Victoria researching ‘long COVID’ effects

Research into the long-term effects of coronavirus and potential links between the disease and unborn babies has received a funding boost from the Victorian government. 

Innovation and Medical Research Minister Jaala Pulford on Thursday announced $2.3 million for the Murdoch Children’s Research Institute-led “Impact of COVID-19 on Organs” project. 

The funds will help 40 scientists from four institutions investigate cellular mechanisms leading to “long COVID” issues such as fatigue, cognitive difficulties and ongoing breathing problems.

They will also analyse variants from Brazil, India and the United Kingdom to understand the impact of the more infectious strains on the major human organs. 

Professor Melissa Little from the Murdoch Children’s Research Institute and her team are using human tissues created from stem cells for the project. 

“We can infect these with the virus that causes COVID-19 and that allows us to actually look at exactly what cells are being affected by the virus, and better understand exactly what’s going on in the model of human tissue without actually having a human in the laboratory,” she told reporters on Thursday. 

She said the team had already identified issues with the heart as a result of the virus disrupting oxygen supply.

The funding will also allow researchers to gain greater insight into the potential transfer of coronavirus to unborn babies, as well as the effects of the virus on placenta. 

“What we understand now is that there’s no link between COVID-19 and pregnancy complications or disease, but we have been building these very complicated models and we have a model placenta, and we have some evidence that it can affect (it),” Prof Little said. 

“It’s very important for us to investigate that further, because it may be that a variant arises that has additional impact.”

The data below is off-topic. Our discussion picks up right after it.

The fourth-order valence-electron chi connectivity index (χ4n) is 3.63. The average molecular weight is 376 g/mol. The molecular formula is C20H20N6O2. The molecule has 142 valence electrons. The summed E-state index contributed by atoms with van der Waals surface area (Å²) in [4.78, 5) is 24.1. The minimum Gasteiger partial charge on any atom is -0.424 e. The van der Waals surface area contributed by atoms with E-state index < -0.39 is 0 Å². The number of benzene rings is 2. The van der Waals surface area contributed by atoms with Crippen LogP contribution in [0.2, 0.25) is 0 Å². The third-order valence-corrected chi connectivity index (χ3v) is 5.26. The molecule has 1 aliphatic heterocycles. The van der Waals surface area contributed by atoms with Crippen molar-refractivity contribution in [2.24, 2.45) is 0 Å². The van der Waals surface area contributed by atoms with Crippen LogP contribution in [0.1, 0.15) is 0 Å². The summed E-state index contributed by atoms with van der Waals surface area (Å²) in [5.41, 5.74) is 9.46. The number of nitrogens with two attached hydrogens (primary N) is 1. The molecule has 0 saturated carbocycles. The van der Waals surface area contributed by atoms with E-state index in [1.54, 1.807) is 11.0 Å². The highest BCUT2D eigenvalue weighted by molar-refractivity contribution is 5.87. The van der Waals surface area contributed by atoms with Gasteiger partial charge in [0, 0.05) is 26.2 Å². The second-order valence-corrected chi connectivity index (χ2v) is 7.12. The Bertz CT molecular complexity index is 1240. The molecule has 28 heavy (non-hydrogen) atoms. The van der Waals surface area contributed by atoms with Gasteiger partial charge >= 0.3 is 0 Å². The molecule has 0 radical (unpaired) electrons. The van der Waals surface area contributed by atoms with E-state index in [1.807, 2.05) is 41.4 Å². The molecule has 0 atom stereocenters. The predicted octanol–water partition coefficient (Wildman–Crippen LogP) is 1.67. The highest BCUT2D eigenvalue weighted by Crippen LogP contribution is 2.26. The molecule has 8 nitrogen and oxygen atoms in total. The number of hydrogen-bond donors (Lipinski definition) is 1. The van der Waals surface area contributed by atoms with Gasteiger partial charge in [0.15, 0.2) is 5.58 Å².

The money for the study has been allocated from the state government’s $31 million COVID-19 research fund. 

Ms Pulford said Victoria is home to 14 independent medical research institutes, which employ more than 5800 people.

The sector supports more than 30,000 jobs across institutes, universities and industry.

“Victoria is one of the few places in the world where research has been able to continue over the past 12 months, thanks to the work everyone has done to get on top of this wildly infectious virus,” Ms Pulford said in a statement. 

“The knowledge we’re building will help people now and for generations to come.”

It comes as Victoria has gone a 55th consecutive day without a locally-acquired case of coronavirus, following 13,951 tests. 

There were two new cases in hotel quarantine, bringing the total number of active cases in the state to 19. 

The Health Department said six close contacts linked to a possible COVID-19 transmission event at a Sydney quarantine hotel have been identified, as well as a person from a Perth hotel where two cases of transmission were confirmed on Wednesday.

All have been tested and will need to quarantine for 14 days

Victorians who live in or have visited the Daylesford area from April 10-12 or the Benalla area from April 10-15 have also been urged to stay alert for COVID-19 symptoms after the virus was detected in wastewater. 

Meanwhile, more than 4500 Victorians received their COVID-19 vaccine in the 24 hours to Thursday morning. 

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